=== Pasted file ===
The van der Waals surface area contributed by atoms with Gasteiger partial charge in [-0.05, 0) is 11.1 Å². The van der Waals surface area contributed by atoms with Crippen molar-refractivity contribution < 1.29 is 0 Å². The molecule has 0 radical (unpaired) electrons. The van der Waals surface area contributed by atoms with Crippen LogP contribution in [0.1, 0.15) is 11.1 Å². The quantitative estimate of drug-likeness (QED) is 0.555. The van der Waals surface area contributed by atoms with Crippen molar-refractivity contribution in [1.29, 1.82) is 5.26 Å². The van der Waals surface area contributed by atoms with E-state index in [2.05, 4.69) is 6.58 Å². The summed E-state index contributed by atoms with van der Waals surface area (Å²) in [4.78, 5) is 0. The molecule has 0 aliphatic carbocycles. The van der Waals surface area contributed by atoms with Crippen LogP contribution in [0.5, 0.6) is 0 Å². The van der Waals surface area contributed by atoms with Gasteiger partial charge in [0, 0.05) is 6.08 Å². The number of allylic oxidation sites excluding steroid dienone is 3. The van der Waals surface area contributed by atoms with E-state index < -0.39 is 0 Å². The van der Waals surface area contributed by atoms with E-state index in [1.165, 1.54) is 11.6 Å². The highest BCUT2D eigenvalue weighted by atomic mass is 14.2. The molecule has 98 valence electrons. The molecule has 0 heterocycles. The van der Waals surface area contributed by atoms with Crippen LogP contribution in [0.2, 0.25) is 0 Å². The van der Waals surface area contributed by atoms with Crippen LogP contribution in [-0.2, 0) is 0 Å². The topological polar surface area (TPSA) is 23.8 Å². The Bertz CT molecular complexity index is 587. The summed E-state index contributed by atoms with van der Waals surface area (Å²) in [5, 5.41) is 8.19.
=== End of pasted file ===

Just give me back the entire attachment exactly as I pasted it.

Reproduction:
The van der Waals surface area contributed by atoms with Gasteiger partial charge in [-0.05, 0) is 11.1 Å². The van der Waals surface area contributed by atoms with Crippen molar-refractivity contribution < 1.29 is 0 Å². The molecule has 0 radical (unpaired) electrons. The van der Waals surface area contributed by atoms with Crippen LogP contribution in [0.1, 0.15) is 11.1 Å². The quantitative estimate of drug-likeness (QED) is 0.555. The van der Waals surface area contributed by atoms with Crippen molar-refractivity contribution in [1.29, 1.82) is 5.26 Å². The van der Waals surface area contributed by atoms with E-state index in [2.05, 4.69) is 6.58 Å². The summed E-state index contributed by atoms with van der Waals surface area (Å²) in [4.78, 5) is 0. The molecule has 0 aliphatic carbocycles. The van der Waals surface area contributed by atoms with Crippen LogP contribution in [0.5, 0.6) is 0 Å². The van der Waals surface area contributed by atoms with Gasteiger partial charge in [0, 0.05) is 6.08 Å². The number of allylic oxidation sites excluding steroid dienone is 3. The van der Waals surface area contributed by atoms with E-state index < -0.39 is 0 Å². The van der Waals surface area contributed by atoms with E-state index in [1.165, 1.54) is 11.6 Å². The highest BCUT2D eigenvalue weighted by atomic mass is 14.2. The molecule has 98 valence electrons. The molecule has 0 heterocycles. The van der Waals surface area contributed by atoms with Crippen LogP contribution in [0.2, 0.25) is 0 Å². The van der Waals surface area contributed by atoms with Crippen LogP contribution in [-0.2, 0) is 0 Å². The topological polar surface area (TPSA) is 23.8 Å². The Bertz CT molecular complexity index is 587. The summed E-state index contributed by atoms with van der Waals surface area (Å²) in [5, 5.41) is 8.19.